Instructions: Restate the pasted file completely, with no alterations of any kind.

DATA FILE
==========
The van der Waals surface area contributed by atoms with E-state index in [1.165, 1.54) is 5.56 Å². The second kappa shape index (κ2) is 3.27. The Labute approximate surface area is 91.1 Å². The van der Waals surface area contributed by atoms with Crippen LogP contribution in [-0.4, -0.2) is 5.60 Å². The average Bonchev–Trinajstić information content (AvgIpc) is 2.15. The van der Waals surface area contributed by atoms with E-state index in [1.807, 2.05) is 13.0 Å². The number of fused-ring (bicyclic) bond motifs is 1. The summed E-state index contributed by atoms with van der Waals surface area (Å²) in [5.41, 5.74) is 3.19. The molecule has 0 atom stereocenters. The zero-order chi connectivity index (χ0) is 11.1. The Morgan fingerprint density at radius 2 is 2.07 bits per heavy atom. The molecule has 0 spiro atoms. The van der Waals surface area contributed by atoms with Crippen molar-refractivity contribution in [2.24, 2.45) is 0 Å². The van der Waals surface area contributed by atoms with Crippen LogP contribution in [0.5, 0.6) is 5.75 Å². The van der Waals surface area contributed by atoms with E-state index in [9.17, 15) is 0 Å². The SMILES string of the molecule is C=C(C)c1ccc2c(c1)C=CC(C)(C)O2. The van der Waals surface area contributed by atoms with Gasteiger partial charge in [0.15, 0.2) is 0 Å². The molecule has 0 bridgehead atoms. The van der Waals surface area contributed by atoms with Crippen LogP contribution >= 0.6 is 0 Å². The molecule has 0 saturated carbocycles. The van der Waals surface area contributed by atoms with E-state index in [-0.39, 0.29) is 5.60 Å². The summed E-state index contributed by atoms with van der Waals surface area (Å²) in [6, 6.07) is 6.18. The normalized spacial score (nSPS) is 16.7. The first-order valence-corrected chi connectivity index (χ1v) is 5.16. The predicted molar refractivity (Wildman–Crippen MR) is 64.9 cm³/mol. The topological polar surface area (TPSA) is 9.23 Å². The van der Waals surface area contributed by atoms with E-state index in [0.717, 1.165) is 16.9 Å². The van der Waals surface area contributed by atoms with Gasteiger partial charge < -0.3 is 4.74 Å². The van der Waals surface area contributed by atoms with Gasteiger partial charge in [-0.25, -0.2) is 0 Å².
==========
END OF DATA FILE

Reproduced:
The van der Waals surface area contributed by atoms with E-state index in [1.165, 1.54) is 5.56 Å². The second kappa shape index (κ2) is 3.27. The Labute approximate surface area is 91.1 Å². The van der Waals surface area contributed by atoms with Crippen LogP contribution in [-0.4, -0.2) is 5.60 Å². The average Bonchev–Trinajstić information content (AvgIpc) is 2.15. The van der Waals surface area contributed by atoms with E-state index in [1.807, 2.05) is 13.0 Å². The number of fused-ring (bicyclic) bond motifs is 1. The summed E-state index contributed by atoms with van der Waals surface area (Å²) in [5.41, 5.74) is 3.19. The molecule has 0 atom stereocenters. The zero-order chi connectivity index (χ0) is 11.1. The Morgan fingerprint density at radius 2 is 2.07 bits per heavy atom. The molecule has 0 spiro atoms. The van der Waals surface area contributed by atoms with Crippen molar-refractivity contribution in [2.24, 2.45) is 0 Å². The van der Waals surface area contributed by atoms with Crippen LogP contribution in [0.5, 0.6) is 5.75 Å². The van der Waals surface area contributed by atoms with E-state index in [9.17, 15) is 0 Å². The SMILES string of the molecule is C=C(C)c1ccc2c(c1)C=CC(C)(C)O2. The van der Waals surface area contributed by atoms with Gasteiger partial charge in [0.15, 0.2) is 0 Å². The molecule has 0 bridgehead atoms. The van der Waals surface area contributed by atoms with Crippen LogP contribution >= 0.6 is 0 Å². The molecule has 0 saturated carbocycles. The van der Waals surface area contributed by atoms with E-state index in [-0.39, 0.29) is 5.60 Å². The summed E-state index contributed by atoms with van der Waals surface area (Å²) in [6, 6.07) is 6.18. The normalized spacial score (nSPS) is 16.7. The first-order valence-corrected chi connectivity index (χ1v) is 5.16. The predicted molar refractivity (Wildman–Crippen MR) is 64.9 cm³/mol. The topological polar surface area (TPSA) is 9.23 Å². The van der Waals surface area contributed by atoms with E-state index in [0.717, 1.165) is 16.9 Å². The van der Waals surface area contributed by atoms with Gasteiger partial charge < -0.3 is 4.74 Å². The van der Waals surface area contributed by atoms with Gasteiger partial charge in [-0.25, -0.2) is 0 Å².